My name is Sinead and I am a 5ft 10, forty year old mother of two young children. Nearly four weeks ago I had the ExoVasc operation at the Royal Brompton Hospital in London. My family has a very strong family history on my Father’s side of thoracic aortic aneurysms and dissections.
My Father had a successful operation in 2000, involving replacement of the ascending aorta, aortic valve and reimplementation of his coronary arteries. Since then my siblings and I have undergone regular echocardiograms and MRIs. I was found not to have definite Marfans Syndrome but testing concluded I have a Marfans habitus.
In June 2014, although my aortic root and ascending aorta did not reach more than 41 mm, my heart consultant at the Royal Berkshire Hospital felt that due to the significant family history I would be suitable for consideration for either an aortic root replacement or an aortic sleeve, ExoVasc, to protect against further dilatation.
Having researched both options, the ExoVasc was easily my preferred option and after meeting Mr Rosendahl, my operation was booked for March 2015.
My main concern prior to the operation was ensuring my two children, aged five and seven had childcare. Luckily I have amazing family and friends living nearby, without whom things would have been very difficult.
I arrived at the hospital the day before my operation and my husband was booked to stay in the family accommodation for two nights, handily just round the corner from the hospital.
The day of the operation arrived and I was given a sedative to keep me calm. I woke up in the AICU several hours afterwards and once the tube in my mouth was removed, my relieved husband was allowed to visit me. That night was very surreal as I drifted in and out of sleep, whilst being cared for by the amazing nurses. The next morning one of two chest drains was removed, which, whilst unpleasant, made moving easier. My catheter was also removed, leaving me with the remaining chest drain, and a neck drain.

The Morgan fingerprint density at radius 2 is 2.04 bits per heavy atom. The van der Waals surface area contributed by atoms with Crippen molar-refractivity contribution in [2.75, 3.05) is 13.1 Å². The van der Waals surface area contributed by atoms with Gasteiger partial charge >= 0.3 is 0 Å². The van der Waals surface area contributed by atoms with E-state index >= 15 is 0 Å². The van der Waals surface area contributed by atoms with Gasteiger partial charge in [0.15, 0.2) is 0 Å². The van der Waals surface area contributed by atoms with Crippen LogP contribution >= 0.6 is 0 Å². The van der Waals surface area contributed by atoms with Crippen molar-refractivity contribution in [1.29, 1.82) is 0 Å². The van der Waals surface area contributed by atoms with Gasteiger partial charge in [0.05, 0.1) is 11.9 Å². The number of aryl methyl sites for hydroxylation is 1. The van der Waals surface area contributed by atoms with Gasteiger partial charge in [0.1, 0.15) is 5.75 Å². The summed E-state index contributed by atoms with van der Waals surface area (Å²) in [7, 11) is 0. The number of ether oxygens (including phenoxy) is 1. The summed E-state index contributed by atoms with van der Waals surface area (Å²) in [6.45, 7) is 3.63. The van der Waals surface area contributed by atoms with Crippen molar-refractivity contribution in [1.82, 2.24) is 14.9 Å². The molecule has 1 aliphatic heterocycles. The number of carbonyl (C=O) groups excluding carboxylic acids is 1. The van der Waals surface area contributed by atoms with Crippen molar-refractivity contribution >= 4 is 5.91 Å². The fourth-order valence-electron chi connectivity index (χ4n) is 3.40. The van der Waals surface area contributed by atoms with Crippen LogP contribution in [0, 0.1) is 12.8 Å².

My progress was so good that I bypassed the HDU and went straight to the Ward where I spent a further four days before going home. It was a huge relief as the various drips and drains were removed, especially the one in my neck which was very heavy and sore. I was given a morphine clicker to help with the pain, but on the Saturday, two days after the operation, a nurse tried to get me to sit in a chair and said I was using the clicker too much. I found this very hard as I was sore and not very mobile. Once the clicker was removed, I found I was in a lot of pain and very breathless. I didn’t realise I was entitled to ask for morphine every four hours if required. Once another nurse told me that, I requested it when needed and my pain quickly subsided considerably. On the day I was ready to leave, I no longer needed morphine, just paracetamol and Ibuprofen. Prior to being discharged, the bandage covering my scar was removed. I was initially shocked as it was bigger than I expected, however I quickly got used to it.
Since coming home progress was been steady and I was out walking the next day. The first few days I could not even cut my food and found eating tiring. I am tired and need a good sleep during the day, but my strength is coming back and my attention span is much improved. One thing I hadn’t expected was that my stomach was very bloated for some time after my operation and it took some time before I could fit back into my normal clothes. My two children have found it very hard that things are different at home, especially as they have been off on their Easter Holidays, but they understand I need to rest and every day things have become easier. It is three weeks since I came home now and I am pleased to say I walked three miles today with my mum and dog. My scar is healing nicely too. I still can’t do a lot of day to day things and the pain comes and goes but things are getting much easier every day.
I am relieved the operation is now done and I no longer have the prospect of it hanging over me. I am certain my recovery would have been a lot longer and harder if the ExoVasc had not been an option for me and for that I am extremely grateful. Tal called me a couple of days after I returned home which was lovely and very supportive. I hope my experience helps inform others considering having the operation.